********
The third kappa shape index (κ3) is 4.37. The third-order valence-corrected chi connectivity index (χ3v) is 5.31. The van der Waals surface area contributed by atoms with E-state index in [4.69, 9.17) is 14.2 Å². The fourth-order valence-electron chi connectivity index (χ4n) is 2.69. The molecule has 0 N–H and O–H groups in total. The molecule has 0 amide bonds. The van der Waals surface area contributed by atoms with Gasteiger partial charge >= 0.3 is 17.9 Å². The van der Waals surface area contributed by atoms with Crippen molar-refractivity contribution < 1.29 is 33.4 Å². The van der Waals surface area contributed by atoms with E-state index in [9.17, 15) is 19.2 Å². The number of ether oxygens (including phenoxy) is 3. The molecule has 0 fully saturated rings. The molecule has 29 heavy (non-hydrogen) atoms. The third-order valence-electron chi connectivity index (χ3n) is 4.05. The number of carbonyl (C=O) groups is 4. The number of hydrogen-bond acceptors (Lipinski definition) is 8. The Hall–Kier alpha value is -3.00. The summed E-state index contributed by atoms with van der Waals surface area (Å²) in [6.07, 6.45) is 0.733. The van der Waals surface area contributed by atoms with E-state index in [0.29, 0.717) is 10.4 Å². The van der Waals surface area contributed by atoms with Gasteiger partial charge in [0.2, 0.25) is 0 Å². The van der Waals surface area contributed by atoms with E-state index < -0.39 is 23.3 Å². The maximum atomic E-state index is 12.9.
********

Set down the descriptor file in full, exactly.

The third kappa shape index (κ3) is 4.37. The third-order valence-corrected chi connectivity index (χ3v) is 5.31. The van der Waals surface area contributed by atoms with E-state index in [4.69, 9.17) is 14.2 Å². The fourth-order valence-electron chi connectivity index (χ4n) is 2.69. The molecule has 0 N–H and O–H groups in total. The molecule has 0 amide bonds. The van der Waals surface area contributed by atoms with Gasteiger partial charge >= 0.3 is 17.9 Å². The van der Waals surface area contributed by atoms with Crippen molar-refractivity contribution < 1.29 is 33.4 Å². The van der Waals surface area contributed by atoms with E-state index in [9.17, 15) is 19.2 Å². The number of ether oxygens (including phenoxy) is 3. The molecule has 0 fully saturated rings. The molecule has 29 heavy (non-hydrogen) atoms. The third-order valence-electron chi connectivity index (χ3n) is 4.05. The number of carbonyl (C=O) groups is 4. The number of hydrogen-bond acceptors (Lipinski definition) is 8. The Hall–Kier alpha value is -3.00. The summed E-state index contributed by atoms with van der Waals surface area (Å²) in [6.07, 6.45) is 0.733. The van der Waals surface area contributed by atoms with E-state index in [0.29, 0.717) is 10.4 Å². The van der Waals surface area contributed by atoms with Gasteiger partial charge in [0.2, 0.25) is 0 Å². The van der Waals surface area contributed by atoms with E-state index < -0.39 is 23.3 Å². The maximum atomic E-state index is 12.9.